blue corn flour?! Kitchn reader gayatri suggested polenta, and we thought this was a mighty fine idea--particularly as a colorful side dish for a 4th of July barbecue we were hosting! After realizing that we were actually working with the more finely-ground harinilla instead of blue cornmeal, we weren't quite sure how this would work out. But if we've learned nothing else from Iron Chef, it's take your secret ingredient and run with it. And so we did! We started off with our basic polenta ratio of 1 cup of cornmeal to 4 cups of liquid--using half veggie broth and half water for the liquid. We stirred the polenta for 20 minutes until it was a thick porridge and then poured it into a loaf pan to cool and solidify. Our grand vision was to cut the polenta loaf into thick "fries" and sear them individually on the grill, but it didn't quite work out that way. The polenta held together (barely), but then sagged through the grates of the hot grill. We're thinking the finer ground harinilla didn't absorb as much liquid as regular cornmeal, so it never completely solidified.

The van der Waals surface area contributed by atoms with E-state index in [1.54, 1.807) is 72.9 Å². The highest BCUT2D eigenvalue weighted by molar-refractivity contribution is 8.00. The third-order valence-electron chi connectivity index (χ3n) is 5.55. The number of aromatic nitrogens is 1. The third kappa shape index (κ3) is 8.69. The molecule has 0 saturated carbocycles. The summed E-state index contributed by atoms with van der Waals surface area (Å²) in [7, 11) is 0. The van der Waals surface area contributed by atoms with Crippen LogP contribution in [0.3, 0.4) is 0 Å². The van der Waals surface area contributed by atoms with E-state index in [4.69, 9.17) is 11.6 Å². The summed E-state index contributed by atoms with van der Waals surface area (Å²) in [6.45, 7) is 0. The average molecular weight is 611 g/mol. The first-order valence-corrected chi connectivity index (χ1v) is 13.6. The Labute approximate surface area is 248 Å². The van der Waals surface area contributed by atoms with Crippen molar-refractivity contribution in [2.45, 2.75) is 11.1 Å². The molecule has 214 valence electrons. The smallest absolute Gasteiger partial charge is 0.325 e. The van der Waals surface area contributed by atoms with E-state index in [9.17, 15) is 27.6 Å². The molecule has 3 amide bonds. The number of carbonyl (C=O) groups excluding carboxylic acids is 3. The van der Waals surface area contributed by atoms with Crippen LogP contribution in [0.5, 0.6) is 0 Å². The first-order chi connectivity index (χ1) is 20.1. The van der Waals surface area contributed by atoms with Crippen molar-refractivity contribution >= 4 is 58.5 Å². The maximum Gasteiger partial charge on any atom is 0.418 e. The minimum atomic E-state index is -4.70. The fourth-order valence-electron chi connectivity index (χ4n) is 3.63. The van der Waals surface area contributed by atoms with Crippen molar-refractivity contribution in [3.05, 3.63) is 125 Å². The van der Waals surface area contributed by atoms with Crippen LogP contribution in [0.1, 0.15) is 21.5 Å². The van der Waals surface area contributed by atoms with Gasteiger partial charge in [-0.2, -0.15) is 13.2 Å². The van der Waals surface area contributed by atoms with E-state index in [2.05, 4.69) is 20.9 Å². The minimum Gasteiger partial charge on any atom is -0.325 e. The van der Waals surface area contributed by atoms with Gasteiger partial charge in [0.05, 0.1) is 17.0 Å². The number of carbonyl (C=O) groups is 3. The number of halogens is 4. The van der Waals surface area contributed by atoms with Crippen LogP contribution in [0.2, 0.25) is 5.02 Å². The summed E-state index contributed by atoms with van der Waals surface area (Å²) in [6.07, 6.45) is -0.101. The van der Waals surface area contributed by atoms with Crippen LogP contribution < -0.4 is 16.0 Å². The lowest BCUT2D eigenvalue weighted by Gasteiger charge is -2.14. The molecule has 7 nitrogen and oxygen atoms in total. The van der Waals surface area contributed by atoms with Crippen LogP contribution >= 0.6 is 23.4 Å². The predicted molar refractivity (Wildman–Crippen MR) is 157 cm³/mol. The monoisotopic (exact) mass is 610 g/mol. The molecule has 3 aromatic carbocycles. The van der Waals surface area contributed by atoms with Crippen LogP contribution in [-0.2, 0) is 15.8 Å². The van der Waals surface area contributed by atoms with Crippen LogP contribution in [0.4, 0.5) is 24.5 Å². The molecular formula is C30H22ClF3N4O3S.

With some quick scooping action, we were able to save the polenta. The resulting "polenta mash" wasn't exactly the elegant presentation we were going for (see left). Ah, well. It still tasted great! The harinilla had an earthy mineral flavor that made a nice backdrop to the rest of our barbecued spread. Plus, the polenta was truly blue! If you find yourself with some blue cornmeal and really want to showcase its unique color, this is definitely the way to go. We still have a few cups of flour left, so we'll be back with some more experiments soon... Related: Recipe: Savory Blue Cornmeal Griddle Cakes